On October 12, the Arts Research Center at UC Berkeley and the Curatorial Practice at the California College of the Arts are partnering to host a live-streaming of the Creative Time Summit, an annual conference in New York that brings together cultural producers–including artists, critics, writers, and curators–to discuss how their work engages pressing issues affecting our world. To jump-start the conversation in advance of the event, attendees have been asked to submit a paragraph on a keyword associated with one of the summit themes: Inequities, Occupations, Making, or Tactics. This posting is by Amy Duong, American Cyberculture student at UC Berkeley.
Keyword: Inequities
Inequity differs from the term inequality, which are the differences and social disparities amongst one another that characterize one as unequal to another or the condition of being unequal. Inequity is the lack of being unbiased and unfair as equities are the fair and justness of said thing. For example, although society today may promote the concept of equality amongst all, equity is not mentioned or practiced in conjunction to the promotion of equality. The inequities in the world range from the public sectors of work place to the private sectors of the home. One example is the role women play in the labor force in society today.
Today women are allowed to work due to the increasing equality with men however it does not mean that women are necessarily paid the same amount in wages. In fact, the median annual earnings for full-time, year-round women workers in 2010 was $36,931 compared to men’s $47,715.(1)  The gender wage gap is a huge issue as women are paid around 77 percent to that of men in the same job occupation.(2) For example in 2011, the median weekly earnings for full-time working women was $684, compared to $832 for men.(3) Moreover, according to the National Women’s Law Center the wage gap persists at all levels of education. The typical woman who has received an associate’s degree does not receive the same or equal pay as the typical man who only graduated from high school and has not received any degree whatsoever.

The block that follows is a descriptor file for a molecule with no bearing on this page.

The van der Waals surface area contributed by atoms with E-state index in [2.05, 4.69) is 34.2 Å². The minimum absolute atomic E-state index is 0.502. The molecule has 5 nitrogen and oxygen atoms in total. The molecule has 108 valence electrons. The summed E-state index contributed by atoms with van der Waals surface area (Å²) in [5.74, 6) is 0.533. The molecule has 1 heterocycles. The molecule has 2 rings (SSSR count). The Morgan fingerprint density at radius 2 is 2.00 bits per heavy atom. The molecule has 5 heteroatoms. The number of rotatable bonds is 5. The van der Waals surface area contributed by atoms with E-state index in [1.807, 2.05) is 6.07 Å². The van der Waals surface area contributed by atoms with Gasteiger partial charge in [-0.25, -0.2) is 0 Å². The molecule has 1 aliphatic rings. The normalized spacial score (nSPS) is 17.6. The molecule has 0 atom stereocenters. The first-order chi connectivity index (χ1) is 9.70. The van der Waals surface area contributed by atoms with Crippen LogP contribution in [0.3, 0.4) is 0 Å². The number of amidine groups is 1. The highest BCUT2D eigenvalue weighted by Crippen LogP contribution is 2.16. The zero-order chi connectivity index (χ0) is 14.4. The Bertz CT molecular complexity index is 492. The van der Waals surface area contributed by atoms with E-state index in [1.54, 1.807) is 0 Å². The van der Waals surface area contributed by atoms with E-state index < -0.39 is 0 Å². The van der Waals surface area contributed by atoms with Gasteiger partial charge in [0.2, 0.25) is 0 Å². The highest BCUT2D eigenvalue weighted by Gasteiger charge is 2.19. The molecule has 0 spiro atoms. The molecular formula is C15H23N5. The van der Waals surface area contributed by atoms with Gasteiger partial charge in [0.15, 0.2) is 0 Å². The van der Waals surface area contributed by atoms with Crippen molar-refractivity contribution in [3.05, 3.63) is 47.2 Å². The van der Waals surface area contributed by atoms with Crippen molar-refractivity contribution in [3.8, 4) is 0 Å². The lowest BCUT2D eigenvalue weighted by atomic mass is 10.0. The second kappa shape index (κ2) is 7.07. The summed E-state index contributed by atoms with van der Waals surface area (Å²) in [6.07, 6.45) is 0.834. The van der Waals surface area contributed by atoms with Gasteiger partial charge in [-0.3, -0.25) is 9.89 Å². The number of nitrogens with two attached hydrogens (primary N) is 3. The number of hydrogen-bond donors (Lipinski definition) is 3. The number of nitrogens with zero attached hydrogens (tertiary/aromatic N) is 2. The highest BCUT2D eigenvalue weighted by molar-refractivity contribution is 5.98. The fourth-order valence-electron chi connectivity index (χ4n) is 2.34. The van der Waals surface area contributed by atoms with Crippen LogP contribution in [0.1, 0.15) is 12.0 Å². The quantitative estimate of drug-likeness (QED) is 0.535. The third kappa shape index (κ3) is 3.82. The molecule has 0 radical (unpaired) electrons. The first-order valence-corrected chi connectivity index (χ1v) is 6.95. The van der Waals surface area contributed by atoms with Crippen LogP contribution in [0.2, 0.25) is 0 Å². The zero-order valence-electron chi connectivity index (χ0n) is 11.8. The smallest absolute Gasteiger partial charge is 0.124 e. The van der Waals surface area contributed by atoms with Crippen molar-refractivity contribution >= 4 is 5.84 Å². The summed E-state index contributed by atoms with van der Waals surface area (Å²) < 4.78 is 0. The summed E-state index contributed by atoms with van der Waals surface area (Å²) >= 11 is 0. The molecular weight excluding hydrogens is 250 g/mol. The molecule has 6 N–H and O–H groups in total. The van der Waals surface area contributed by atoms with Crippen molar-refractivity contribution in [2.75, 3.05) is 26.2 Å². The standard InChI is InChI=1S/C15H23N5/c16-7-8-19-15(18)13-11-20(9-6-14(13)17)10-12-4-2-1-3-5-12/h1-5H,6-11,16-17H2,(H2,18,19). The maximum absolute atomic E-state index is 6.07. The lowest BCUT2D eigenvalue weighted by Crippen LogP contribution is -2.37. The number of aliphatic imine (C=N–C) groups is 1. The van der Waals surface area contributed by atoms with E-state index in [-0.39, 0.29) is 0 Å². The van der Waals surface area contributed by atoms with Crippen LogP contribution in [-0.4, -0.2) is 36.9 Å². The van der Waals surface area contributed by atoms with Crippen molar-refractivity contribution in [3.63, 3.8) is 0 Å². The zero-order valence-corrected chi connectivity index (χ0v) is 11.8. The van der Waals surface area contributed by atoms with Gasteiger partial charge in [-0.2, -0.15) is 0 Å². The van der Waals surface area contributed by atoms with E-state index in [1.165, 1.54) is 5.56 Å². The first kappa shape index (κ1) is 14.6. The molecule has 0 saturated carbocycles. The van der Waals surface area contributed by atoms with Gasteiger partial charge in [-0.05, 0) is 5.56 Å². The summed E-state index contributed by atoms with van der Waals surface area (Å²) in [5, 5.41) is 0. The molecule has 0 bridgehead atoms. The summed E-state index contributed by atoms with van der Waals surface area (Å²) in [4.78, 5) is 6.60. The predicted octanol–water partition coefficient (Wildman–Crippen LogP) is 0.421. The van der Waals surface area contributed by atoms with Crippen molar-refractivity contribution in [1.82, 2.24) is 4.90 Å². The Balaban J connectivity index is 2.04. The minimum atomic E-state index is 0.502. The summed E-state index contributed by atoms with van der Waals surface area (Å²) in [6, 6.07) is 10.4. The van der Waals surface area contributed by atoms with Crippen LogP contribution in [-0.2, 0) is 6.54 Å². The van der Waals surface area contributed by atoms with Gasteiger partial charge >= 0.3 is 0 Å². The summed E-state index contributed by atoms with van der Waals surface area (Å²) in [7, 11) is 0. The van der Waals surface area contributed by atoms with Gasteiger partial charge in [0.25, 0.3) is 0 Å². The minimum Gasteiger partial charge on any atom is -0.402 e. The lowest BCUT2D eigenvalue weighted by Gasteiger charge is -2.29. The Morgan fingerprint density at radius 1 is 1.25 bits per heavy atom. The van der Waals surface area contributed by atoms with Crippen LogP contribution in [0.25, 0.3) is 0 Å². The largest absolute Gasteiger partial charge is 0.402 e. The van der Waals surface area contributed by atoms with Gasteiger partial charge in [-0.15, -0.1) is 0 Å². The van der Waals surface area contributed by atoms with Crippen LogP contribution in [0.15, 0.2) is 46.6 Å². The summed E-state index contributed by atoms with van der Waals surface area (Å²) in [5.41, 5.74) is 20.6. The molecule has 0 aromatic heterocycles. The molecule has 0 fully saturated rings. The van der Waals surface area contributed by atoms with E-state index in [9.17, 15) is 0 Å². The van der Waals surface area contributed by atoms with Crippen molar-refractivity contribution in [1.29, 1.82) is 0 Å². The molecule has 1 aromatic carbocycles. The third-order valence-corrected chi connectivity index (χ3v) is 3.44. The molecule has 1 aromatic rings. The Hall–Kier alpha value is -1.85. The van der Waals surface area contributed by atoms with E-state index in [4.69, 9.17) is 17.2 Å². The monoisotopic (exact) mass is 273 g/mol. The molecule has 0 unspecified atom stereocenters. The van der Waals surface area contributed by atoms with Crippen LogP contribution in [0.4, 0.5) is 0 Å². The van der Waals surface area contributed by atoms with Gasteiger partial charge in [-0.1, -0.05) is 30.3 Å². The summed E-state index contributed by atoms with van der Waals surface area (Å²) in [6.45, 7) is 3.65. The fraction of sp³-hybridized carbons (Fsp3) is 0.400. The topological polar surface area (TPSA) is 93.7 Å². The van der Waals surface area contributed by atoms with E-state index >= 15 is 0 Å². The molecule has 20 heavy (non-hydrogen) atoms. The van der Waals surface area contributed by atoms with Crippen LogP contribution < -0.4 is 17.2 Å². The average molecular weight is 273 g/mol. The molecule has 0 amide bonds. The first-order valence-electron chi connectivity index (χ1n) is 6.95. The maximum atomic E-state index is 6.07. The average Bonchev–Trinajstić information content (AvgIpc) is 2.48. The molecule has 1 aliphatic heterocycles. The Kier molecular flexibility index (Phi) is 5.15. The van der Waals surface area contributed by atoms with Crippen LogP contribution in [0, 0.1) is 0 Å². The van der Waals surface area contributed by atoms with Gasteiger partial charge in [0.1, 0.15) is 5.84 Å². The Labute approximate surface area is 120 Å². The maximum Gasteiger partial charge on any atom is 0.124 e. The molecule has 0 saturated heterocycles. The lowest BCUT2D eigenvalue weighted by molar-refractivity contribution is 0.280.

To close off, one may not see the “big deal” of the inequity in income of different sexes as it seems that typical women just make a few dollars off compared to the typical man which is why I invite you to consider the statistics again from National Women’s Law Center where it states that a typical woman who worked full time and year round would lose $443,360 in a 40-year period due to the wage gap. And the typical woman would have to work almost twelve years longer to make up this gap. A typical woman working full time, year round who starts, but does not finish, high school would lose $372,400 over a 40-year period, an enormous amount of money for women who are typically paid $21,113 a year. A woman would have to work over seventeen years longer to make up this gap. 4 From this we take out that inequities are a big issue in today’s society not just in terms of the male female income disparity but this example goes to show the interrelated conditions of how inequities exist in today’s world although inequalities supposedly do not. And he disparity gap in wages and income over men and women accumulates over time elongating the usual time period of the typical woman in the labor force to almost a third of the usual 40-year time period.  A huge inequity and unfair indeed.
Works cited:
(1) U.S. Census Bureau, Current Population Survey, Annual Social and Economic (ASEC) Supplement, “Table PINC-05: Work Experience in 2010–People 15 Years Old and Over by Total Money Earnings in 2010, Age, Race, Hispanic Origin, and Sex” (2011). “Table PINC-05. Work Experience in 2010–People 15 Years Old and Over by Total Money Earnings in 2010, Age, Race, Hispanic Origin, and Sex,”
(2) 4 National Committee on Pay Equity, “Wage Gap Statistically Unchanged and Still Stagnant” (2012).
(3) Bureau of Labor Statistics, Current Population Survey, “Table 39: Median Weekly Earnings of Full-time Wage and Salary Workers by Detailed Occupation and Sex, 2011” (2012).